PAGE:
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Genus Eurytides - Kite Swallowtails

unknown chrysalis - Eurytides marcellus Swallowtail on Redbud - Eurytides marcellus Zebra Swallowtail - Eurytides marcellus Zebra Swallowtail - Eurytides marcellus Zebra Swallowtail Butterfly (Ohio, September) - Eurytides marcellus Zebra Swallowtail - Eurytides marcellus Eurytides marcellus Polygonia interrogationis - Question Mark - Eurytides marcellus
Show images of: caterpillars · adults · both
Kingdom Animalia (Animals)
Phylum Arthropoda (Arthropods)
Subphylum Hexapoda (Hexapods)
Class Insecta (Insects)
Order Lepidoptera (Butterflies and Moths)
Superfamily Papilionoidea (Butterflies and Skippers)
Family Papilionidae (Swallowtails, Parnassians)
Subfamily Papilioninae
Tribe Leptocircini (Kite Swallowtails, Swordtails, Jays)
Genus Eurytides (Kite Swallowtails)
Synonyms and other taxonomic changes
Eurytides Hübner, 1821. Genotype: Eurytides iphitas Hübner
Bellerographium Möhn, 2002. Genotype: Papilio bellerophon Dalman

Sometimes Eurytides is subsumed under Graphium, the rather similar Kite Swallowtails of the Old World tropics:
    Graphium Scopoli, 1777. Genotype: Papilio sarpedon Linnaeus

In recent years, our two species (and close Neotropical relatives) are commonly separated from Eurytides into one of the following:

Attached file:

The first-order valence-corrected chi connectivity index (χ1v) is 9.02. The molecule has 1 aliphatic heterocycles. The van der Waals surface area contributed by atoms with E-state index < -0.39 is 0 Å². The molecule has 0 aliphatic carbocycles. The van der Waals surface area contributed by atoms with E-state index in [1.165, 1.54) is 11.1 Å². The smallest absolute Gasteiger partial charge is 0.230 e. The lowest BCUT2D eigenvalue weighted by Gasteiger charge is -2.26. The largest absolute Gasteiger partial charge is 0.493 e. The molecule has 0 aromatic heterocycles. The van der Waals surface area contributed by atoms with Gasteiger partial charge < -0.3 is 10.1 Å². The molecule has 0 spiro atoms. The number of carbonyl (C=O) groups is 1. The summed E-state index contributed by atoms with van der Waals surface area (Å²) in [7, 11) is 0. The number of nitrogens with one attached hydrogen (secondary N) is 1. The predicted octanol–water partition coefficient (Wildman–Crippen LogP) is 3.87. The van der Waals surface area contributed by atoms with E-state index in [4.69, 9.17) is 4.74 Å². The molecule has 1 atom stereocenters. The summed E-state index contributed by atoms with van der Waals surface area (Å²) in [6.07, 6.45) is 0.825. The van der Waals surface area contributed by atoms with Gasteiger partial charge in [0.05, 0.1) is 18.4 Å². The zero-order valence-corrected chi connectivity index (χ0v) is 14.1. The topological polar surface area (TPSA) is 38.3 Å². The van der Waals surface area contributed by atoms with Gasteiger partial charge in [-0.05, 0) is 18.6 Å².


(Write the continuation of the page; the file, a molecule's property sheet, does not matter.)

Protographium Munroe, 1961. Genotype: Papilio leosthenes Doubleday
        [a closely similar species from Australia]
    Neographium Möhn, 2002. Genotype: Papilio philolaus Boisduval
Explanation of Names
From Greek eury broad, plus (?) ideo form, appearance (1).
One regularly-occurring North American species, and one or two others recorded as strays to South Texas, Florida (2). Twelve species worldwide (Wikipedia--Eurytides).
A mostly neotropical genus, with one species, Eurytides marcellus, the Zebra Swallowtail. found in temperate North America. Eurytides philolaus, the Dark Kite-Swallowtail is found occasionally in South Texas. Eurytides celadon, the Cuban Kite-Swallowtail, has been reported as a stray to South Florida, but the records are doubtful (2).
Forests, adjacent areas with host plants
Larvae feed on trees in the genus Asimina
Adult males take fluid from damp sand.
Life Cycle
Larvae feed on foliage of plants in the Custard Apple family (Annonaceae).
Members of this genus, unlike most of our other swallowtails, do not appear to be involved in any mimicry complexes (2).
Print References
Borror, entries for eury, ideo (1)
DeVries--natural history of genus (3)
Scott, pp. 162-163 (2)
Internet References
Works Cited
1.Dictionary of Word Roots and Combining Forms
Donald J. Borror. 1960. Mayfield Publishing Company.
2.The Butterflies of North America: A Natural History and Field Guide
James A. Scott. 1992. Stanford University Press.
3.The Butterflies of Costa Rica and Their Natural History, Vol. I: Papilionidae, Pieridae, Nymphalidae
Philip J. Devries. 1987. Princeton Univ Press.